While I said above that Yanow works within a specific grid/tier, and by and large this is true, Yanow also chooses sporadically to break away from these. Unconventional layouts pepper this book. The most striking page is found early on, Yanow is talking about not understanding Toronto’s gridded structure upon first moving there. Each time she takes a walk around the city though the blank spots are filled in. This commentary can equally be read as her trying to find her way around her own art, and the structure of comics, as this page is deliberately constructed in a way that breaks a comics “rule”.
Ben Marra wrote a series of process posts labelled “The Marra Method: Traditional Comics Techniques for Visual Storytelling” in his eighth post he only has one rule “Never break the panel border…” and in this page Yanow does just that.
The page has three horizontal panels, but is also contained in one greater panel which is occupied by the character of Yanow. Her full body inhabits the space occupied by these three (sub-panels) as she breaks the borders of each of them simultaneously. She is walking through them, filling herself in on the techniques of “comics” as she is also filling herself in on the techniques of the city. She is momentarily lost, or more so intentionally lost, as she begins focusing in on what makes the grid tick.
Elsewhere in the book, when Yanow is describing the streets and houses of the Kasbah of Algiers, before an imposed grid of subjugation was given to them by “city planners” (an occupying army), she uses the buildings themselves as the source of her grid. Integrating them into their own story. Their placement guide where the blocks of text are allowed to be placed, and how your eye is allowed to get to them. They create a visual maze that you must absorb and learn from, must fill the blanks in of, or else the words and phrases will read as gibberish. Fragments that won’t ever congeal.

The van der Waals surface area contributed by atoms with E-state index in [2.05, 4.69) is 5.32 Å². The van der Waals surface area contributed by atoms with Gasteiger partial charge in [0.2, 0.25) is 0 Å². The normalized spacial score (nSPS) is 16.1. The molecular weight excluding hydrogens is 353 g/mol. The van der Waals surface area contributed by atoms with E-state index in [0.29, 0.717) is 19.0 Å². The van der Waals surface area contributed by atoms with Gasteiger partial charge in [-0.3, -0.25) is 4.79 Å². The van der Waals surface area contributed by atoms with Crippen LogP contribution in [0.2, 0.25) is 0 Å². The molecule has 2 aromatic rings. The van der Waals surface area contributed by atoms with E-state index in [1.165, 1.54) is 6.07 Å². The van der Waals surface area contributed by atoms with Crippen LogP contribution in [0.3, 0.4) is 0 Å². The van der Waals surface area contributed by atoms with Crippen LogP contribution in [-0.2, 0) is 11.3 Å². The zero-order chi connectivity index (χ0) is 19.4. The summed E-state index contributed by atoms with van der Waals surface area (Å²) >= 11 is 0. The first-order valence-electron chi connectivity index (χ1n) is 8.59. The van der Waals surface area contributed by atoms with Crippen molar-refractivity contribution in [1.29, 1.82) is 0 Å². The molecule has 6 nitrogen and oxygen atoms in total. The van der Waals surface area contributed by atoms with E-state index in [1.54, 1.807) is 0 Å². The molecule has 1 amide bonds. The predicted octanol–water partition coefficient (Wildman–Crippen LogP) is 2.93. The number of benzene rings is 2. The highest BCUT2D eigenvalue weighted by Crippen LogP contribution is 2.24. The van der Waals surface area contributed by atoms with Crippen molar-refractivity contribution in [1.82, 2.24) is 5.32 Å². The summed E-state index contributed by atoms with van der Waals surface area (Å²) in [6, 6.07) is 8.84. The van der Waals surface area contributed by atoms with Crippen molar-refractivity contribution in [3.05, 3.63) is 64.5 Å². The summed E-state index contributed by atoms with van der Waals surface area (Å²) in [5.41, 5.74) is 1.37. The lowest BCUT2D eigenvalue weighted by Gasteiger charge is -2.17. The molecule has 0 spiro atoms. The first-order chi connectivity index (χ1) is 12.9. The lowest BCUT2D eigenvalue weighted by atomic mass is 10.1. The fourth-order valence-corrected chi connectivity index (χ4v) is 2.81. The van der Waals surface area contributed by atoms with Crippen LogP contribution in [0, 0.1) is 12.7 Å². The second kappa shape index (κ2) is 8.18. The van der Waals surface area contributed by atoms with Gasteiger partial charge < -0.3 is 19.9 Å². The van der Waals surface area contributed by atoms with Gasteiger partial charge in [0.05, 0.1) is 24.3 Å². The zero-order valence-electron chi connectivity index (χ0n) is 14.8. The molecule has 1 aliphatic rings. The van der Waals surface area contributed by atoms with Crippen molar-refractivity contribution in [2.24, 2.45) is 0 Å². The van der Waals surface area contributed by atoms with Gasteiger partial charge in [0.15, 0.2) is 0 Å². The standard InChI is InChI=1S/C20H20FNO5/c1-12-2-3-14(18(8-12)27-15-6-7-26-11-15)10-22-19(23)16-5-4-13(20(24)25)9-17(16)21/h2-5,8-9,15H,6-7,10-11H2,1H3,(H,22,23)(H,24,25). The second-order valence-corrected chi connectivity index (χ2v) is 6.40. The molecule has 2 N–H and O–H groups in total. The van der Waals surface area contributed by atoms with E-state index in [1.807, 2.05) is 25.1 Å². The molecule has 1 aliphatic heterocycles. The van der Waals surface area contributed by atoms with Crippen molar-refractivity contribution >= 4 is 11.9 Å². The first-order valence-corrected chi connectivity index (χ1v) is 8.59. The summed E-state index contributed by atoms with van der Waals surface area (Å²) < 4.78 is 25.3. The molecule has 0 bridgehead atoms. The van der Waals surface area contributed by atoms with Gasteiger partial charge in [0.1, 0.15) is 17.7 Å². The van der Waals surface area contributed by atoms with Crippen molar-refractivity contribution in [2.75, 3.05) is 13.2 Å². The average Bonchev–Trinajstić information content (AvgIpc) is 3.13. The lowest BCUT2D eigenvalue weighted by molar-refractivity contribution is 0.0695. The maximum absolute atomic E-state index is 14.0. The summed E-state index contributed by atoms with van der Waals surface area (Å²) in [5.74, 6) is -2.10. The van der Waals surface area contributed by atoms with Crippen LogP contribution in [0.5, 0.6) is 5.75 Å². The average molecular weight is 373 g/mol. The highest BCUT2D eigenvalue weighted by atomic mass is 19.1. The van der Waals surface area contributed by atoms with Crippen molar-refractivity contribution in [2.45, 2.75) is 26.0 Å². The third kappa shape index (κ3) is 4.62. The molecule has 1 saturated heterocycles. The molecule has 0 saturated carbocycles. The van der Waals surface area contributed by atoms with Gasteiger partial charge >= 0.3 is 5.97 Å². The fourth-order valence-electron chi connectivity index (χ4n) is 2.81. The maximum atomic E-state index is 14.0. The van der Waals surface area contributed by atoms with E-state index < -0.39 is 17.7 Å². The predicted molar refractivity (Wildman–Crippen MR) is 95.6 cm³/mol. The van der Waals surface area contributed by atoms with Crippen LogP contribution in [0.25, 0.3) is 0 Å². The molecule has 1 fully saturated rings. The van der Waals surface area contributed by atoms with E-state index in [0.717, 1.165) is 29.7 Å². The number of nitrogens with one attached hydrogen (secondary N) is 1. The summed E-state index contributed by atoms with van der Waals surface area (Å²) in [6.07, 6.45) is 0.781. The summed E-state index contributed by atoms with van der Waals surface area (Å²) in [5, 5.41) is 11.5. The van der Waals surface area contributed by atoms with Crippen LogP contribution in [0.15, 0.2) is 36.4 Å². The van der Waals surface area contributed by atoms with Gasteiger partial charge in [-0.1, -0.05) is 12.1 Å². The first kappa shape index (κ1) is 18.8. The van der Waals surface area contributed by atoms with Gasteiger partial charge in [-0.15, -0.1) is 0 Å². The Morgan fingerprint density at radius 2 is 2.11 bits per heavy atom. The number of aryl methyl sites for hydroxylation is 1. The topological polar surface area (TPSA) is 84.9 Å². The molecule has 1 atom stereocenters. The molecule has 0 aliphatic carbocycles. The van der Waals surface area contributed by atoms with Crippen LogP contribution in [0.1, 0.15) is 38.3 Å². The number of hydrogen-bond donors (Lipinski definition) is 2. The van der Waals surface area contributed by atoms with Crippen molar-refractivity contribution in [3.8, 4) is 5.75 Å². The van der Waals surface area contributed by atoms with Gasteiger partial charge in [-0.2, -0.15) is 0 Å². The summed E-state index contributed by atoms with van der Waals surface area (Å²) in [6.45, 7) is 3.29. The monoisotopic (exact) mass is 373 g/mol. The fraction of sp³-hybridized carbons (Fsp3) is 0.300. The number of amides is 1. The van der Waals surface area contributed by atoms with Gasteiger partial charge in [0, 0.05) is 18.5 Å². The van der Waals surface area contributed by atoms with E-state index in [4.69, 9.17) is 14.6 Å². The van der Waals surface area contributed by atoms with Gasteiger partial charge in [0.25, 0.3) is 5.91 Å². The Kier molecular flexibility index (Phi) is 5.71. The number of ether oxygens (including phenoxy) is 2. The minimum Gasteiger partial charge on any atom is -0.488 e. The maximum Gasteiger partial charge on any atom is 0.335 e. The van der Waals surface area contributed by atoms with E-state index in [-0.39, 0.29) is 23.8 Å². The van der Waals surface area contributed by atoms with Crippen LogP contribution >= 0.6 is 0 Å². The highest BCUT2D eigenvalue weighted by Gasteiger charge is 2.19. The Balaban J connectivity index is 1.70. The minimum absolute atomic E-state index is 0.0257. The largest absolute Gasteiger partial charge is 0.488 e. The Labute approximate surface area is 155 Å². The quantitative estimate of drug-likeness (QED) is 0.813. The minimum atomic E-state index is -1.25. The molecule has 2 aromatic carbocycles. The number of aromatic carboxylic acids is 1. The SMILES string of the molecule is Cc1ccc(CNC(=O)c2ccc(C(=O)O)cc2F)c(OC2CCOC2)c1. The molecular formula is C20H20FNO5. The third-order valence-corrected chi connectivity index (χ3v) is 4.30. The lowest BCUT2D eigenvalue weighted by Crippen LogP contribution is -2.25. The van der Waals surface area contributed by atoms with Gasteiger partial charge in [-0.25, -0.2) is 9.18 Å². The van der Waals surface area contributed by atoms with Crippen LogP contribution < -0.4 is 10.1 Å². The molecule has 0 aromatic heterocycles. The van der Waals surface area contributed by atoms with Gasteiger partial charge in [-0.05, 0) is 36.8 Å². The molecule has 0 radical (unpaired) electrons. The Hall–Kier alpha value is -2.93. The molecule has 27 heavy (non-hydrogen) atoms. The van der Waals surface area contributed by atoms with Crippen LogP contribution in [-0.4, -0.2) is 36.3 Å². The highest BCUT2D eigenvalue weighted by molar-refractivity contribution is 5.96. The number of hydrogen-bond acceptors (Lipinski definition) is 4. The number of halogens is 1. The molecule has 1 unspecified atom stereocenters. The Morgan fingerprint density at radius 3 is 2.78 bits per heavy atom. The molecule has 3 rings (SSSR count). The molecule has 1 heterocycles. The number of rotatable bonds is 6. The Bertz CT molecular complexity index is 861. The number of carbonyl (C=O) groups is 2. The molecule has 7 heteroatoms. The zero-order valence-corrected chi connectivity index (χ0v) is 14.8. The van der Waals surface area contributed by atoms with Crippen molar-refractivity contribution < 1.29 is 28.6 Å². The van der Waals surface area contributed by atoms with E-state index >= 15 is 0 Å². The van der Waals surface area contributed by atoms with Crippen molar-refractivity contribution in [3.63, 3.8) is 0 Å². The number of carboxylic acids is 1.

The words on these pages are also chosen precisely, within this maze of buildings is Yanow’s retelling of the first instance of this form of military oriented city planning, in 1840 “Marshal Thomas Bugeaud…was sent to negate the logic of the indigenous city….and he did so through demolition...the complete destruction of the homes...forging wide streets...removing local advantage.” The grid itself is set in juxtaposition to this story, as you learn to appreciate its eccentricities, its tangents, you are simultaneously learning that these are the reason why it was destroyed. To remove the advantage to the indigenous people.
Later, when describing buildings found in the city of Casablanca, Yanow allows the lines of her six panel grid to become integrated into them. They disappear and reappear as they run into extended porches and tacked on rooms. They conform to the building, not the other way around, at times even becoming part of each buildings structure. Yanow explains how these buildings used to be “Modernist spaces”, clean and formal, but the inhabitants transformed them “Balconies were closed off...Floors added” the “Purity of the Form” was ultimately“Diluted” by their inhabitants.
It’s an example of how things can be changed, even when Google Maps is in place, the personal touch will always exist.
You can purchase War of Streets and Houses from Uncivilized Books.